UBC Theses and Dissertations

UBC Theses Logo

UBC Theses and Dissertations

Improving nitrogen fertilizer recommendations for arable crops in the Lower Fraser Valley Weinberg, Naomi Hélène


A two year field study located in Delta Municipality, British Columbia, was conducted to investigate the possible improvement of nitrogen (N) fertilizer recommendations for arable crops in the Lower Fraser Valley (LFV). After reviewing current N fertilizer recommendation systems in other humid regions, the approach taken in the study was to determine the applicability of a spring soil test and/or a N Index system for the LFV region. The project, which used sweet corn (Zea Mays saccharata) as the trial crop, consisted of two interconnected parts: 1) A 'Replicated Fertilizer Response Trial' which aimed to; a) Monitor soil N0₃-N and NH₄-N during spring to a depth of 80cm, using intervals of 0-20, 20-50, and 50-80cm. b) Investigate yield response and N uptake efficiency at four different rates of sidedress applied urea, 0, 50, 100 and 200 kg ha⁻¹ N. c) Compare the effectiveness of urea applied broadcast preplant, and applied by sidedressing, when the crop was approximately 30cm tall. 2) A 'Multifarm Survey' at 28 locations, comparing plots sidedressed with 135 kg ha⁻¹ N, to control plots containing only starter N. The aim of this survey vas to establish the range of N supplying capacities in some LFV soils and relate these capacities to other soil properties and site history. Monitoring mineral N in the soil demonstrated that soil N0₃-N increased during the spring, reaching a peak 5-6 weeks after planting. Maximum N0₃-N levels in the 0-80cm profile were 90 and 135 kg ha⁻¹ in 1984 and 1985 respectively. NH₄-N levels tended to be low compared to NO₃-N. As a proportion of total mineral N, NH₄-N decreased from approximately 25% at the beginning of May, to between 10 and 15% by mid June. Large amounts of spatial and temporal variability in both N0₃-N and NH₄-N were observed on the two sites studied. The difference in magnitude of mineral N between the years was due to a large number of site and weather factors which could not be separated. No significant differences in corn yield or crop N content were found between any of the four fertilizer treatments in the Replicated Response Trial. Similarly, no significant differences were found in the comparison of urea N applied by broadcasting before planting and urea N applied by sidedressing. Two reasons for this lack of response were suggested, one, that the soil plus starter N provided sufficient N for the crop's needs, and two, that the fertilizing techniques were inefficient considering the soil and weather conditions. The Multifarm Survey provided the greatest amount of information relevant to the project's objectives. It showed that the range of soil types and cropping regimes on corn fields in Delta Municipality was too narrow to have a direct influence on N supplied by the soil. Soil N supplying capacity was shown to be weakly related to organic matter, the study results suggested that a knowledge of site history was necessary before this relationship could be assumed to be positive. Such findings favoured the implementation of a spring soil test rather than a N Index system. Various approaches to estimating N fertilizer requirements using a spring soil sample were examined. In conclusion, the project showed that substantial amounts of N vere made available by the soil and that these should be taken into consideration when fertilizer recommendations are made. The study suggested that in a small agricultural region such as Delta Municipality, spring soil N0₃-N appeared to be sufficiently well correlated with total soil plus crop nitrogen to warrant the further investigation of a soil test for N. This test, for corn, should be as close as possible to sidedress time and the ideal sampling depth would be to 80cm. Anomalous sites with adverse soil conditions, such as poor drainage, marine influences, low pH or compaction should not be included in the test.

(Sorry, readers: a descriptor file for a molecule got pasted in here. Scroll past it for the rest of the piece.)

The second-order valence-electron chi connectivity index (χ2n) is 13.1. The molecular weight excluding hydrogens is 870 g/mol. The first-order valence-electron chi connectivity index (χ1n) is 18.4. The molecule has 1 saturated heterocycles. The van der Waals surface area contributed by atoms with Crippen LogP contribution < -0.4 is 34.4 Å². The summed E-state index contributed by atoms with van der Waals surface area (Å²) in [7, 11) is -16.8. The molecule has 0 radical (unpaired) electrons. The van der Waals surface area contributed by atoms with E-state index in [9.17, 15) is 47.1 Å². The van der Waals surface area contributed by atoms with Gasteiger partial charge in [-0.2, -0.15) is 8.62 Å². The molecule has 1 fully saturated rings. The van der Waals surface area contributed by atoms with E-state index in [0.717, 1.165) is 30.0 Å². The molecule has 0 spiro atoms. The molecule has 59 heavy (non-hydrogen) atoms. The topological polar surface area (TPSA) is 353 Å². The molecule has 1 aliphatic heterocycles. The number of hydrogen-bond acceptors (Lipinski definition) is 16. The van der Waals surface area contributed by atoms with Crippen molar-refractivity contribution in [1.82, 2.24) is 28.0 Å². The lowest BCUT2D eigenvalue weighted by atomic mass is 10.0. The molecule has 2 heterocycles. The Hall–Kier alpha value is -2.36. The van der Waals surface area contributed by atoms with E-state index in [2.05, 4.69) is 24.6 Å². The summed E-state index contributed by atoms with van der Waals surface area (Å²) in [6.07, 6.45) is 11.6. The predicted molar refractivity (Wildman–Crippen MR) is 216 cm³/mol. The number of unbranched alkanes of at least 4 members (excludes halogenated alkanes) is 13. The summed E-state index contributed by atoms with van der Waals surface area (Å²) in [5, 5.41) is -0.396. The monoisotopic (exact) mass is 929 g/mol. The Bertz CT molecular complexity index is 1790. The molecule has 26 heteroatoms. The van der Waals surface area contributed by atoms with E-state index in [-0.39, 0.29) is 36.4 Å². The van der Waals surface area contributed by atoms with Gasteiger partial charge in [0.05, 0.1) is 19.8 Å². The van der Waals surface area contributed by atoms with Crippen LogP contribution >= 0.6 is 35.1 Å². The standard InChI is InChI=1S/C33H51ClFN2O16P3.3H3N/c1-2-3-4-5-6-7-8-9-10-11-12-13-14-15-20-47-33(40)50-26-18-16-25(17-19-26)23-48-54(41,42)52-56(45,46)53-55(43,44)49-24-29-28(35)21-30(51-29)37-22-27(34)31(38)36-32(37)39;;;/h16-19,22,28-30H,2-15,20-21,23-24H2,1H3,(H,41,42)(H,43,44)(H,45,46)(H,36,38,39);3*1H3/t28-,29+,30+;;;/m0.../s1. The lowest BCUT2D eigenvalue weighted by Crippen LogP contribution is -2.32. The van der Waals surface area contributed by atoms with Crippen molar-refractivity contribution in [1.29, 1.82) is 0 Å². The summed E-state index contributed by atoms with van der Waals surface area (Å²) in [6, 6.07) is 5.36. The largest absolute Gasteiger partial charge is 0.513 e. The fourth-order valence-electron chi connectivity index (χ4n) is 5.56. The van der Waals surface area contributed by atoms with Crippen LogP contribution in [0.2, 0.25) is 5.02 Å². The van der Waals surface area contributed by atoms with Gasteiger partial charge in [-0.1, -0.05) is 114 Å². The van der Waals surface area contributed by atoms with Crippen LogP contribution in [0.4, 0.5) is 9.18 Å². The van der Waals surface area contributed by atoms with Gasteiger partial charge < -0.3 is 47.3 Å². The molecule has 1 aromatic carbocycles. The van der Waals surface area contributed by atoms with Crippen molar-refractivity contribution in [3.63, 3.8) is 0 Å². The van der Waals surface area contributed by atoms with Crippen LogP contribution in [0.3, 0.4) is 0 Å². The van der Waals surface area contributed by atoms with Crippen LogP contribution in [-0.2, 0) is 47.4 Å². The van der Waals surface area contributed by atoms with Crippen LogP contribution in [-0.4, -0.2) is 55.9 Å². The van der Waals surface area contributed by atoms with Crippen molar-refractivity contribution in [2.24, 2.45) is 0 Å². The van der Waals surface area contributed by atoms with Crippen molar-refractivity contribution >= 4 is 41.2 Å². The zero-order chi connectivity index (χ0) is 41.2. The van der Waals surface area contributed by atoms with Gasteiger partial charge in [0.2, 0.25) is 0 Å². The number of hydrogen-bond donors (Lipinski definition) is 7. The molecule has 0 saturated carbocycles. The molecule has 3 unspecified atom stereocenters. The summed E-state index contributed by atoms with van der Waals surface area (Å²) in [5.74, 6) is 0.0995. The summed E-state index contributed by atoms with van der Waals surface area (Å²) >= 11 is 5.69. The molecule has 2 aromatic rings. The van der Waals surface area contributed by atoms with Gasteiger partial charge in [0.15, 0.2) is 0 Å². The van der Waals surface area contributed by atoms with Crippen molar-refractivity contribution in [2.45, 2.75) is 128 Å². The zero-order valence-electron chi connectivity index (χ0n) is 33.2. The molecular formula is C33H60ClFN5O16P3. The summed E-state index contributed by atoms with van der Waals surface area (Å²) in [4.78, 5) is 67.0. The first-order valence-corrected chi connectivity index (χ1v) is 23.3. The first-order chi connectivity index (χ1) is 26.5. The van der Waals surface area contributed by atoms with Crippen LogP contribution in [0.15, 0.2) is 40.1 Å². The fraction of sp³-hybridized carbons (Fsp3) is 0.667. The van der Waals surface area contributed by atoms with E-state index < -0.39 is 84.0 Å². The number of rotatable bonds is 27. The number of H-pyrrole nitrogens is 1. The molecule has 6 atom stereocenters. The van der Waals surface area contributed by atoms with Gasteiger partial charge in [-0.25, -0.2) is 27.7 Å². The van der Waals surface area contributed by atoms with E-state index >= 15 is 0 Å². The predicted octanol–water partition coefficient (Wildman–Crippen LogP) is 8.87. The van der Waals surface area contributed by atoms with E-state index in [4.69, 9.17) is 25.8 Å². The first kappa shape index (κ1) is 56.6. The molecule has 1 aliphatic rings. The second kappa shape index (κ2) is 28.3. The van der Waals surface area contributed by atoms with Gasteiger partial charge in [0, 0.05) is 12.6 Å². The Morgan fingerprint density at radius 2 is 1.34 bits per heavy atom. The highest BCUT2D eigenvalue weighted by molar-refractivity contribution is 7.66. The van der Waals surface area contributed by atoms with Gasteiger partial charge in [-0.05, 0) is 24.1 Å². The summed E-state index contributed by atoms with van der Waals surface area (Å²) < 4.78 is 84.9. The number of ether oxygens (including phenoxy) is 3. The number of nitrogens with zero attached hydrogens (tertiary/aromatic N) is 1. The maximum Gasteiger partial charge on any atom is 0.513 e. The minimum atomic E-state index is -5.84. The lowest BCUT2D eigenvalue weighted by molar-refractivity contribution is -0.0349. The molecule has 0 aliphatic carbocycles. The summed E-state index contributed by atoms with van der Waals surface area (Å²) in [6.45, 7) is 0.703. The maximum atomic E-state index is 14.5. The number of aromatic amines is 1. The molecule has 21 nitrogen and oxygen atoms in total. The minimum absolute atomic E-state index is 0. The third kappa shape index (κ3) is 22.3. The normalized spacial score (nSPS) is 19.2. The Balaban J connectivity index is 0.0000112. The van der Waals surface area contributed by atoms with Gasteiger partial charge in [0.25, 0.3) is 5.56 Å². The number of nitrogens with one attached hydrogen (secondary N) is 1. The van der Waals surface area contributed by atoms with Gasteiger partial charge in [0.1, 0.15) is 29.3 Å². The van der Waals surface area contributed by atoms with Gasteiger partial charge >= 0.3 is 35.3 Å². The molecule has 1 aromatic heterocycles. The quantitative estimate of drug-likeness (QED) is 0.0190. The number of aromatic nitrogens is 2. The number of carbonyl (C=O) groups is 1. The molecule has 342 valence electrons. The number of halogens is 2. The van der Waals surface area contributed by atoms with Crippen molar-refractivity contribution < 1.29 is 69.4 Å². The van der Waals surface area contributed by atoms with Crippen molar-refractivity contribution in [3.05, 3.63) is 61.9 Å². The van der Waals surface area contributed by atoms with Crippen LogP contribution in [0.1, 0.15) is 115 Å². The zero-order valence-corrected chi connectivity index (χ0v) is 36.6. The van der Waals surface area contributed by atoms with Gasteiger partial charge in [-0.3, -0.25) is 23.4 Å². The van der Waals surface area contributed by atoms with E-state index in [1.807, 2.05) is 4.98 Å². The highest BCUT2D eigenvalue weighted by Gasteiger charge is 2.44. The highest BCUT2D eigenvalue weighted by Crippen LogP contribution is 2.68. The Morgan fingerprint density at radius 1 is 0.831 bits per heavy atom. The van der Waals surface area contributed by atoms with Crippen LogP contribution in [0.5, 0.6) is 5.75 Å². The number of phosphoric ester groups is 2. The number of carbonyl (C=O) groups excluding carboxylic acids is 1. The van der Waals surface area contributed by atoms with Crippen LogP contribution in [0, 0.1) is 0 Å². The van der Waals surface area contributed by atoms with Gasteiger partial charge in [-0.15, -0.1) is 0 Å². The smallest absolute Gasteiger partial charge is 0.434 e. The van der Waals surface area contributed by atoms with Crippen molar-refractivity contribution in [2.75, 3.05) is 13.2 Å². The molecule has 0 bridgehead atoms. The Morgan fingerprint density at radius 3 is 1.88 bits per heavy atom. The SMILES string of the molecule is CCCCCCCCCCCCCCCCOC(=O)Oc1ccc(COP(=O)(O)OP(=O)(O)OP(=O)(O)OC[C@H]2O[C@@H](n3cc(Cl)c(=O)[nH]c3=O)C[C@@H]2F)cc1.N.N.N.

Item Media

Item Citations and Data


For non-commercial purposes only, such as research, private study and education. Additional conditions apply, see Terms of Use https://open.library.ubc.ca/terms_of_use.